Bangladesh and India are set to play in their first-ever day-night Test match, where the pink ball will be used. Even though 10 teams have already played with the pink ball, this Test will be a first because in this Test an SG ball will be used instead of a Kookaburra or Dukes.
On the verge of the second Test between the sides, here is a look at how the pink ball differs from the red and how it might affect the game.
The ball itself
The pink ball has a black seam, instead of the white seam that the red one has. Also, the pink ball's leather is processed differently than the red one. The red ball has dyed leather, whereas the pink ball has leather which is coated with colour. Simply put, the red colour is absorbed by the leather but the pink ball has paint on it.
Its effect on the game
The pink ball initially swings more because of the extra coat of pigment and lacquer but lacks in time of reverse.
The red ball can be prepared for reverse swing over time but in the case of the pink ball, the amount of reverse swing depends more on the roughness of the ground rather than the shine of the ball.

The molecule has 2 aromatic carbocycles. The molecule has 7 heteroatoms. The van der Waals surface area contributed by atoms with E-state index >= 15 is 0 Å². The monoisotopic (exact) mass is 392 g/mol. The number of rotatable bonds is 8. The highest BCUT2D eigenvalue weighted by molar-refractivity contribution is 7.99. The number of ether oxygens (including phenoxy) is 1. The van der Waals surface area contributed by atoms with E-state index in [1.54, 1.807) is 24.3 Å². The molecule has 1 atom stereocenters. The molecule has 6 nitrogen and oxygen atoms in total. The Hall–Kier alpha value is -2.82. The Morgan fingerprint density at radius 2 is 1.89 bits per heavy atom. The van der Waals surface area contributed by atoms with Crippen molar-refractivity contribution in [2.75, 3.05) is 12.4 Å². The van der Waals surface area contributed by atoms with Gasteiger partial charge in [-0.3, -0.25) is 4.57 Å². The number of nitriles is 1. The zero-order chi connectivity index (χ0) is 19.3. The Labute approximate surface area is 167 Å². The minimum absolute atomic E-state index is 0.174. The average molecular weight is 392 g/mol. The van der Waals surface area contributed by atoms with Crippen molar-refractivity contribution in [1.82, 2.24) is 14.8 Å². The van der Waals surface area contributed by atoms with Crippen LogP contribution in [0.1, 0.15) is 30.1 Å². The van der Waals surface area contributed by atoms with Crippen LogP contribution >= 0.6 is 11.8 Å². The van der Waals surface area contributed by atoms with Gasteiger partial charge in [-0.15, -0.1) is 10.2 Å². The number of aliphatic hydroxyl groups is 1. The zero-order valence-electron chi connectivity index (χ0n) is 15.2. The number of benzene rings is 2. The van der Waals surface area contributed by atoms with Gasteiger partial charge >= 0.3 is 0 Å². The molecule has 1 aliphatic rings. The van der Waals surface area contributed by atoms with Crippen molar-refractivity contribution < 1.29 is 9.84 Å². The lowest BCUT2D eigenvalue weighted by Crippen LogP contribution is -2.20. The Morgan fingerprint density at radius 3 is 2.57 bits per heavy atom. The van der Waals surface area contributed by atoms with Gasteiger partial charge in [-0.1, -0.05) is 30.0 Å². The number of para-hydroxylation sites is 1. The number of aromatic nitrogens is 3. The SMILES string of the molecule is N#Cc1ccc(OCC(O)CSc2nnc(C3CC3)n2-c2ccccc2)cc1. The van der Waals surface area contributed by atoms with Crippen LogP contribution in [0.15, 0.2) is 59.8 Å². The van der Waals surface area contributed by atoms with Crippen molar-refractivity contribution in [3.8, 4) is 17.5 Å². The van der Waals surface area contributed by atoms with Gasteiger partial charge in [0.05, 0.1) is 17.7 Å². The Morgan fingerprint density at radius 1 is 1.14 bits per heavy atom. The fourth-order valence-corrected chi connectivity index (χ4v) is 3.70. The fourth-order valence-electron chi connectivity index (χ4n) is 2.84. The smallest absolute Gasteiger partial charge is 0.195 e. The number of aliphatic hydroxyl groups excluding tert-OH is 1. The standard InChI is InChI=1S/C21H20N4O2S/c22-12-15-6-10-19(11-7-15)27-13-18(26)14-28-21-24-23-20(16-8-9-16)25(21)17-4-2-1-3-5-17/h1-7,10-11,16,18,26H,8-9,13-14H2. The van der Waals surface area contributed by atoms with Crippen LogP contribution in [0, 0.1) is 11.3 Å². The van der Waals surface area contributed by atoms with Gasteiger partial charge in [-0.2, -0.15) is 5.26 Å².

The lasting of the shine
The shine did not last long a couple of years earlier, but now it should last about 80 overs.
The SG ball being used in the Test has a pronounced bounce and should help the seamers with extra bounce.
The hardness of the ball
The ball which is supposed to be used in the Kolkata Test is the latest version and it should last for about 80 overs.
The help available for the bowlers
The pink ball helps the seamers at the twilight period as that timespan is similar to overcast conditions. The ball swings a tad more than usual in this period.
The dew factor
According to ball providers SG, the seam is made of Linen which absorbs dew and thus will be easier for the spinners to grip the ball.
The extra challenge for first-time users
It will be challenging for the teams, but they have had practice with the pink ball under lights during the training sessions.